President Kennedy ends his speech with the words: “Ask not what your country can do for you – ask what you can do for your country. Ask not what America will do for you, but what together we can do for the freedom of man.” The Lord speaks to us in a similar way about our freedom in Christ and what we are to do with it. In Deuteronomy 10:12, the Lord says: “And now, O Israel, what does the Lord your God ask of you but to fear the Lord your God, to walk in all His ways, to love Him, to serve the Lord your God with all your heart and with all your soul.” The Apostle Paul writes in Galatians 6:10, “Therefore, as we have opportunity, let us do good to all people, especially to those who belong to the family of believers.”

As I close out this article, may each of us consider the words of the hymn, I Gave My Life for Thee (The Lutheran Hymnal, 405). The first five verses speak of what Jesus did for us that we might be His forgiven and redeemed children. In verse 6 the hymnwriter has Jesus speaking to us with these words: “Oh, let thy life be given, Thy years for Me be spent, World’s fetters all be riven, And joy with suffering blent! I gave Myself for thee: Give thou thyself to Me.”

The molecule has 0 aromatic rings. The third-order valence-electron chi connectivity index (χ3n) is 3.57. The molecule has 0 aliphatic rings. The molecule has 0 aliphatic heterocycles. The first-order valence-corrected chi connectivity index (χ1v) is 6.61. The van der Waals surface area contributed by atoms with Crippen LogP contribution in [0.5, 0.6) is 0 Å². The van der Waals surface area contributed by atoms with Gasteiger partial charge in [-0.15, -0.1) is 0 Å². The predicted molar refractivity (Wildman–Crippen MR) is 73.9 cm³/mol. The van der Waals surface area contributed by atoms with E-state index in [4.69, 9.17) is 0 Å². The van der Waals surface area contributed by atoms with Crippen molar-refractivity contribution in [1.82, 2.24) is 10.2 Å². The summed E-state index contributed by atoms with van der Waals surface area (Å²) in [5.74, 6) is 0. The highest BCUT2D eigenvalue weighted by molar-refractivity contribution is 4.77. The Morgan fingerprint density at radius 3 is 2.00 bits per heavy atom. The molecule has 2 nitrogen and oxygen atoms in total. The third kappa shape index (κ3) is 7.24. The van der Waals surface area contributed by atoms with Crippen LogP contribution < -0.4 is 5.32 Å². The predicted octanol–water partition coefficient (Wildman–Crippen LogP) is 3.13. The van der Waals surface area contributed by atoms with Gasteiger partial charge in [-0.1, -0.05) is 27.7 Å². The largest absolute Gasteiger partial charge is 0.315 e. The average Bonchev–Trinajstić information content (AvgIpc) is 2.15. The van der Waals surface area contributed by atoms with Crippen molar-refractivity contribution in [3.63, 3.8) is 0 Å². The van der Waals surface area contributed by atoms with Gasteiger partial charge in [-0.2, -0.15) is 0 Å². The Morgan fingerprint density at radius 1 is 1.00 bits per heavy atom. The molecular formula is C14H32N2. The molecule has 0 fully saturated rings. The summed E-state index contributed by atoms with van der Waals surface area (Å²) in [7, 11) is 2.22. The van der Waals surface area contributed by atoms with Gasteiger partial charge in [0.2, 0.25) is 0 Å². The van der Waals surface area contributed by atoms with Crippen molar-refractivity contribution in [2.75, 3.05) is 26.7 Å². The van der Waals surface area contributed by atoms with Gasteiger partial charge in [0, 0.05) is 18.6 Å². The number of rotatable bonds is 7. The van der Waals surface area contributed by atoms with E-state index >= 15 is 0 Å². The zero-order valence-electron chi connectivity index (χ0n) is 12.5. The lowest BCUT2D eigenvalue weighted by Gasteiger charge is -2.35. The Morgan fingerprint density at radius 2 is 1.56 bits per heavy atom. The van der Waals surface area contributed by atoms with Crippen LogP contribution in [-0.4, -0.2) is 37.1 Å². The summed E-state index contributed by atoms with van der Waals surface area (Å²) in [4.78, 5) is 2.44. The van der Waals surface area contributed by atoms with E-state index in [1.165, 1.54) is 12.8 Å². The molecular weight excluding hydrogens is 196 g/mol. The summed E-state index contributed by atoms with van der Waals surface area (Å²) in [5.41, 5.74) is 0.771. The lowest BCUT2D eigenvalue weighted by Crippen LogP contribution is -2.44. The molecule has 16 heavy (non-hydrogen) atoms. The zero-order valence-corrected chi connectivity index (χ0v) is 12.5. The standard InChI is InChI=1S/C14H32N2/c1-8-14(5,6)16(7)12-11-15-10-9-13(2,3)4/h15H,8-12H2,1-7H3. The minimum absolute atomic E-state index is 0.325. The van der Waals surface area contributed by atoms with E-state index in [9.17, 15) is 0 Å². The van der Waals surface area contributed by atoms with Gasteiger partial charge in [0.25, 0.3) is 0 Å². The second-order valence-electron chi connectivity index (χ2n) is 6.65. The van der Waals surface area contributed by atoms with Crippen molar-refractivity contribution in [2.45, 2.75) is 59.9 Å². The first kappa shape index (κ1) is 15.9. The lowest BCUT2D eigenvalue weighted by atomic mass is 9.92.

A Malfunctioning Organ

From the Desk of Pastor Rohde


Back on November 17, 2017, Loretta and I were headed on a five day vacation to Wisconsin. On the way we stopped for breakfast in Rolling Prairie. When we returned to the car and continued our journey, I told Loretta that I was gaining way too much weight. I felt bloated as if I had an inner tube around my waist. That feeling continued off and on throughout our vacation. After returning home I continued to feel bloated. Along with that feeling, I had some heartburn and I did a lot of belching. Finally, I decided to go to the doctor and have my annual wellness physical and mention my physical discomfort to him. Doctor Kolbe requested I have an ultrasound of my gallbladder. It showed that I had gallstones. Gallbladder surgery was scheduled for January 10th to remove this member of my body that was no longer functioning according to the purpose for which God created it.

I was pondering all this one night at 2:30 in the morning when God’s Word about the body of Christ, the local Christian congregation, came to me. In I Corinthians 12, Paul describes the Christian congregation, this way: “The body is a unit, though it is made up of many parts; and though all its parts are many, they form one body…. If one part suffers, every part suffers with in…. Now you are the body of Christ, and each one of you is part of it” (verses 12, 26, 27).